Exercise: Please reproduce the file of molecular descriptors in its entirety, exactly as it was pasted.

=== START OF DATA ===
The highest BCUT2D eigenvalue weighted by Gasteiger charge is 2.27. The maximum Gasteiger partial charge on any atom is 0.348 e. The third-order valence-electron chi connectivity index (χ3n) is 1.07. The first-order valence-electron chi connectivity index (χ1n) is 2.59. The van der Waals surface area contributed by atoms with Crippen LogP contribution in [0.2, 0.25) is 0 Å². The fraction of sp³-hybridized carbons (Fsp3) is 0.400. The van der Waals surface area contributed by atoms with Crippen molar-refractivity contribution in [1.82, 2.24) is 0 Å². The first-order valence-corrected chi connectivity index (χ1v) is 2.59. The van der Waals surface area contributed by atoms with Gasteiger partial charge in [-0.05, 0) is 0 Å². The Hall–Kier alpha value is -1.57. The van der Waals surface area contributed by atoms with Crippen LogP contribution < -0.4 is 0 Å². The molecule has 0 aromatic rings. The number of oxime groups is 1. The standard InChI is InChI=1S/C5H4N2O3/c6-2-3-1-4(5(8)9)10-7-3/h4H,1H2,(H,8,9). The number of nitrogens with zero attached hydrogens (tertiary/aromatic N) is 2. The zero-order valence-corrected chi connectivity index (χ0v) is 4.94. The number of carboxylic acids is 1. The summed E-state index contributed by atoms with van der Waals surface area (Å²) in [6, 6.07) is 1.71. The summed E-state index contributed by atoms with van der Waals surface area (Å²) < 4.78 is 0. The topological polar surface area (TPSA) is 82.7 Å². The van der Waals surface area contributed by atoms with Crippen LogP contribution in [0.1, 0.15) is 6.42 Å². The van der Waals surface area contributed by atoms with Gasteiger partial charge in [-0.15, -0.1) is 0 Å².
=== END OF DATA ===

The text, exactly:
The highest BCUT2D eigenvalue weighted by Gasteiger charge is 2.27. The maximum Gasteiger partial charge on any atom is 0.348 e. The third-order valence-electron chi connectivity index (χ3n) is 1.07. The first-order valence-electron chi connectivity index (χ1n) is 2.59. The van der Waals surface area contributed by atoms with Crippen LogP contribution in [0.2, 0.25) is 0 Å². The fraction of sp³-hybridized carbons (Fsp3) is 0.400. The van der Waals surface area contributed by atoms with Crippen molar-refractivity contribution in [1.82, 2.24) is 0 Å². The first-order valence-corrected chi connectivity index (χ1v) is 2.59. The van der Waals surface area contributed by atoms with Gasteiger partial charge in [-0.05, 0) is 0 Å². The Hall–Kier alpha value is -1.57. The van der Waals surface area contributed by atoms with Crippen LogP contribution < -0.4 is 0 Å². The molecule has 0 aromatic rings. The number of oxime groups is 1. The standard InChI is InChI=1S/C5H4N2O3/c6-2-3-1-4(5(8)9)10-7-3/h4H,1H2,(H,8,9). The number of nitrogens with zero attached hydrogens (tertiary/aromatic N) is 2. The zero-order valence-corrected chi connectivity index (χ0v) is 4.94. The number of carboxylic acids is 1. The summed E-state index contributed by atoms with van der Waals surface area (Å²) in [6, 6.07) is 1.71. The summed E-state index contributed by atoms with van der Waals surface area (Å²) < 4.78 is 0. The topological polar surface area (TPSA) is 82.7 Å². The van der Waals surface area contributed by atoms with Crippen LogP contribution in [0.1, 0.15) is 6.42 Å². The van der Waals surface area contributed by atoms with Gasteiger partial charge in [-0.15, -0.1) is 0 Å².